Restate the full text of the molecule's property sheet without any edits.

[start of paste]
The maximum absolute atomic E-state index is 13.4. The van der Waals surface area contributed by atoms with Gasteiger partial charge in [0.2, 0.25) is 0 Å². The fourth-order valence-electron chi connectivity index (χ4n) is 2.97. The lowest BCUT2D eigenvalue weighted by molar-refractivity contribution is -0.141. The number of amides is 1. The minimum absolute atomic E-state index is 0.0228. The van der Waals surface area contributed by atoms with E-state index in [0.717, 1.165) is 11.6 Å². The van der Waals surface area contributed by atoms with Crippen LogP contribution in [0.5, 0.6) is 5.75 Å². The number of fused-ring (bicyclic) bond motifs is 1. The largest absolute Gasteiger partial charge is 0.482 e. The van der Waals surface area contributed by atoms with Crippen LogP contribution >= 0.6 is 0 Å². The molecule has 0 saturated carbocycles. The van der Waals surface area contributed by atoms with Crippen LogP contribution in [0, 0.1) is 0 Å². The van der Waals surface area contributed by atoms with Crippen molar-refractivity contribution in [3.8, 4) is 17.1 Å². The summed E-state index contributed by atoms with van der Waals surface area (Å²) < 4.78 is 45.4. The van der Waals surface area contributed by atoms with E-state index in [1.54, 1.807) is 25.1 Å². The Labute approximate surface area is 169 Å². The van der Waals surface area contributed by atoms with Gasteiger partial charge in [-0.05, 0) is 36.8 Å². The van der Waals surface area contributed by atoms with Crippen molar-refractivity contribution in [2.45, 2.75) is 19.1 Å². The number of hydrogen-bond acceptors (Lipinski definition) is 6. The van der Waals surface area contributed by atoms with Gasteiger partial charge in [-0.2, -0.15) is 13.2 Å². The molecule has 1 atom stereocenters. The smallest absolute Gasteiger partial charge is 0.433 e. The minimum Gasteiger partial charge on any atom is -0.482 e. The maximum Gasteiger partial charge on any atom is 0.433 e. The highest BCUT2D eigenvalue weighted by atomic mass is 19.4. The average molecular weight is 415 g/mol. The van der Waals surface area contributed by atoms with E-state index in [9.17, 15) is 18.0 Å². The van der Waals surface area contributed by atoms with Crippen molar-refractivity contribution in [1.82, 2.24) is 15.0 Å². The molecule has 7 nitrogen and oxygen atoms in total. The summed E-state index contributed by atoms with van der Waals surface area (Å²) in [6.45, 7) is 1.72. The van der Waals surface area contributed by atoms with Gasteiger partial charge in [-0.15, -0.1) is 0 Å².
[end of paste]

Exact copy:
The maximum absolute atomic E-state index is 13.4. The van der Waals surface area contributed by atoms with Gasteiger partial charge in [0.2, 0.25) is 0 Å². The fourth-order valence-electron chi connectivity index (χ4n) is 2.97. The lowest BCUT2D eigenvalue weighted by molar-refractivity contribution is -0.141. The number of amides is 1. The minimum absolute atomic E-state index is 0.0228. The van der Waals surface area contributed by atoms with E-state index in [0.717, 1.165) is 11.6 Å². The van der Waals surface area contributed by atoms with Crippen LogP contribution in [0.5, 0.6) is 5.75 Å². The number of fused-ring (bicyclic) bond motifs is 1. The largest absolute Gasteiger partial charge is 0.482 e. The van der Waals surface area contributed by atoms with Crippen LogP contribution >= 0.6 is 0 Å². The molecule has 0 saturated carbocycles. The van der Waals surface area contributed by atoms with Crippen LogP contribution in [0, 0.1) is 0 Å². The van der Waals surface area contributed by atoms with Crippen molar-refractivity contribution in [3.8, 4) is 17.1 Å². The summed E-state index contributed by atoms with van der Waals surface area (Å²) < 4.78 is 45.4. The van der Waals surface area contributed by atoms with E-state index in [1.54, 1.807) is 25.1 Å². The Labute approximate surface area is 169 Å². The van der Waals surface area contributed by atoms with Gasteiger partial charge in [-0.05, 0) is 36.8 Å². The van der Waals surface area contributed by atoms with Crippen molar-refractivity contribution in [2.45, 2.75) is 19.1 Å². The number of hydrogen-bond acceptors (Lipinski definition) is 6. The van der Waals surface area contributed by atoms with Gasteiger partial charge in [-0.2, -0.15) is 13.2 Å². The molecule has 1 atom stereocenters. The smallest absolute Gasteiger partial charge is 0.433 e. The minimum Gasteiger partial charge on any atom is -0.482 e. The maximum Gasteiger partial charge on any atom is 0.433 e. The highest BCUT2D eigenvalue weighted by atomic mass is 19.4. The average molecular weight is 415 g/mol. The van der Waals surface area contributed by atoms with E-state index in [9.17, 15) is 18.0 Å². The van der Waals surface area contributed by atoms with Crippen molar-refractivity contribution in [1.82, 2.24) is 15.0 Å². The molecule has 7 nitrogen and oxygen atoms in total. The summed E-state index contributed by atoms with van der Waals surface area (Å²) in [6.45, 7) is 1.72. The van der Waals surface area contributed by atoms with Gasteiger partial charge in [-0.15, -0.1) is 0 Å².